Water insecurity case study: the river nile


Background information about the river nile

  • 6700km long, world's largest river.

  • Nile basin covers 10% of African continent.

  • 11 countries compete for Nile water, modest discharge of 84 billion cubic metres a year, represents 6% of the annual flow of the Amazon and 25% of the Zambezi.

  • Susceptible to varying discharge from high evaporation rates and seasonal changes in rainfall.

  • 300 million live on the delta, expected to double to 600 million by 2030.

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conflicts presented in the Nile

  • Egypt reliant on the Nile for 95% of water needs.

  • Many of the 11 countries have economic water scarcity issues.

  • Growing demands and climate change mean 7/11 potentially water-scarce by 2025.

  • Water scarcity will impact food security.

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Challenges facing the river

  • The first of these treaties was concluded in 1902 between Great Britain and Ethiopia, which prevents Ethiopia from carrying out any project on the Nile that would affect Egypt’s water interests. Another treaty was concluded in 1929 between Great Britain on behalf of Sudan and its equatorial lakes colonies, and Egypt, which included a provision similar to that of the 1902 treaty.

  • 1929: Nile Waters Agreement signed, giving 48 million cubic metres to Egypt and 4 billion to Sudan, only 14% going to other African countries. Egypt was given the right to veto use of water in other nine nations.

  • 1959: second Nile Waters Agreement signed, giving 55.5 billion cubic metres to Egypt and 18.5 billion to Sudan, the rest of the water was lost in evaporation. Signed by colonial powers on behalf of upstream nations, though Ethiopia refused to recognise its legitimacy.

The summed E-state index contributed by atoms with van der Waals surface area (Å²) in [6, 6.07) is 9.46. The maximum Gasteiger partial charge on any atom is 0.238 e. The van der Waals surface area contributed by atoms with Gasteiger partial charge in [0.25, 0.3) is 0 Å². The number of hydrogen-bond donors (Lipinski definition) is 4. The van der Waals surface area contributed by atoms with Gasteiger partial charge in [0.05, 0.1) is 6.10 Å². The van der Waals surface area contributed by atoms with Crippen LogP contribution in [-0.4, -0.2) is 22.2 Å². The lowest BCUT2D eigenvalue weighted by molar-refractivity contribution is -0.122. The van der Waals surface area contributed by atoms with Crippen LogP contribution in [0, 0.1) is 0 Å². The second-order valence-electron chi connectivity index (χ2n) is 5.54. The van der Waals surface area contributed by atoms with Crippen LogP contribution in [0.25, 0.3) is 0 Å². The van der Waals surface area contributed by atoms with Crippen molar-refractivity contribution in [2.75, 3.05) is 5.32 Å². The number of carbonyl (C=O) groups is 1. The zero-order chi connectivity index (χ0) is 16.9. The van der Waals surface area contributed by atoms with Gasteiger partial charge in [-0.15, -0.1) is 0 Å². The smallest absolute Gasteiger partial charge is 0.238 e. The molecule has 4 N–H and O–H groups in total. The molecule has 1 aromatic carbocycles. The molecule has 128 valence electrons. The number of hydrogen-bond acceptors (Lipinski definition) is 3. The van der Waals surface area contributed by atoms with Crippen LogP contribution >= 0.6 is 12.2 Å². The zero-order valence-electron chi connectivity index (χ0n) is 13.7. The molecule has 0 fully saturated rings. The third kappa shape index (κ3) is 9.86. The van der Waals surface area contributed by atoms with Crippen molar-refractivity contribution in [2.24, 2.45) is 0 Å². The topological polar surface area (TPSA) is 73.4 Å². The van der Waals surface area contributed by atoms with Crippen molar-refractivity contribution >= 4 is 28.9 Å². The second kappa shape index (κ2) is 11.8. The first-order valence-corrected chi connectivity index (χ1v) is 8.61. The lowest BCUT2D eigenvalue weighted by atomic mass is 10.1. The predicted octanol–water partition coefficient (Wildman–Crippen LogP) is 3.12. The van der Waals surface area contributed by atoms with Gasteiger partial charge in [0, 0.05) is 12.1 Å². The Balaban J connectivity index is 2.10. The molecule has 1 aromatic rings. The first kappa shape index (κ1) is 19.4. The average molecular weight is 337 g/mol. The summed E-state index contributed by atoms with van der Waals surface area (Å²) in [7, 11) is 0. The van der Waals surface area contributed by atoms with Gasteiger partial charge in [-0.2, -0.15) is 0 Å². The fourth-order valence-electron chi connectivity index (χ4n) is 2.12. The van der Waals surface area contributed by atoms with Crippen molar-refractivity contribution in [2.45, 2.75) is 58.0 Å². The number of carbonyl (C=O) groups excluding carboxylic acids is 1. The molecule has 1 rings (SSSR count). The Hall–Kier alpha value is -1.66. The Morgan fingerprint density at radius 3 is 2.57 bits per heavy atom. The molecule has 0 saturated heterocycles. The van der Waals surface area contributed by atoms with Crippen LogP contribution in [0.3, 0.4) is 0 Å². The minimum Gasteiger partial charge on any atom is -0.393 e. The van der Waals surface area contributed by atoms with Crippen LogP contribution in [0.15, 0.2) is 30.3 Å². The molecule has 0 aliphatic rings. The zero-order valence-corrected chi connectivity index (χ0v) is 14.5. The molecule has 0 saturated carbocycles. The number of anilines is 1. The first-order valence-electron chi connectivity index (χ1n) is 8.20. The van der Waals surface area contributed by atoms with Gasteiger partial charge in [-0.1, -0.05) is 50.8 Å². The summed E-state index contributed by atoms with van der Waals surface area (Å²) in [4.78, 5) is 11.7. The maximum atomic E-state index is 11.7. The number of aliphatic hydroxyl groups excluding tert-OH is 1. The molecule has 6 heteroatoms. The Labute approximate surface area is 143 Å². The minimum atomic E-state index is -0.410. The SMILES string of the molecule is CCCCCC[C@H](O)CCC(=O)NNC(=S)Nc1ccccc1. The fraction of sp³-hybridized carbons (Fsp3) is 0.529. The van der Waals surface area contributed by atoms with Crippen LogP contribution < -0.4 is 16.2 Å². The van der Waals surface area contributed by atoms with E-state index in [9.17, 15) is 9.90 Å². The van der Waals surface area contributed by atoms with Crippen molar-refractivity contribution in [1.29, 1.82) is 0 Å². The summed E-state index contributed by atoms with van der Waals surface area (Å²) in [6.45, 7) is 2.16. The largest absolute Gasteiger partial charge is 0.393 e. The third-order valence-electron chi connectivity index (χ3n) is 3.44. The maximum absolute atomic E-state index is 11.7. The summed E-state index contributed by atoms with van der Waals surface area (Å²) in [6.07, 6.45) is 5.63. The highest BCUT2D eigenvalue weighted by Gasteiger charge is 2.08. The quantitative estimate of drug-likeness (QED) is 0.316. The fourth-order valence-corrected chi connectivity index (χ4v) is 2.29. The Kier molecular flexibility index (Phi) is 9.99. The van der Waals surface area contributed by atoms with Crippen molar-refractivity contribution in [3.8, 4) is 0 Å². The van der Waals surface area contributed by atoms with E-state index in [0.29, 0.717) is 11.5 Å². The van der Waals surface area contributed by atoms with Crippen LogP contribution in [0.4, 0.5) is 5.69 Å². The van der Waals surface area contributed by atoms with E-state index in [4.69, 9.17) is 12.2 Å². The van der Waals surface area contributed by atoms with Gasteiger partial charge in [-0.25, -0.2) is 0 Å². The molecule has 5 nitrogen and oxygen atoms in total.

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Challenges facing the river 2

  • Sudan and Egypt have ever-increasing needs for Nile water.

  • Nile Basin Initiative emerged in the 1990s, which 9/11 Nile basin countries have been exploring since 2005 with the partnership with organisations like the World Bank to establish a common vision.

  • Eastern Nile Program and Nile Equatorial Lakes Program and subsidiaries that have been established.

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What has caused the ‘water war’

  • A new dam on the Nile could trigger a war over water unless Ethiopia can agree a deal with Egypt and Sudan

  • The dam was built for electricity purposes so that Ethiopia can transform itself into a middle-income country

  • The plan is to have Africa's largest hydroelectric power station and one of the world's largest dams will do that, but with 85% of the river emerging from the Ethiopian highlands, Egypt is concerned its rival has the capability to control the flow of the river.

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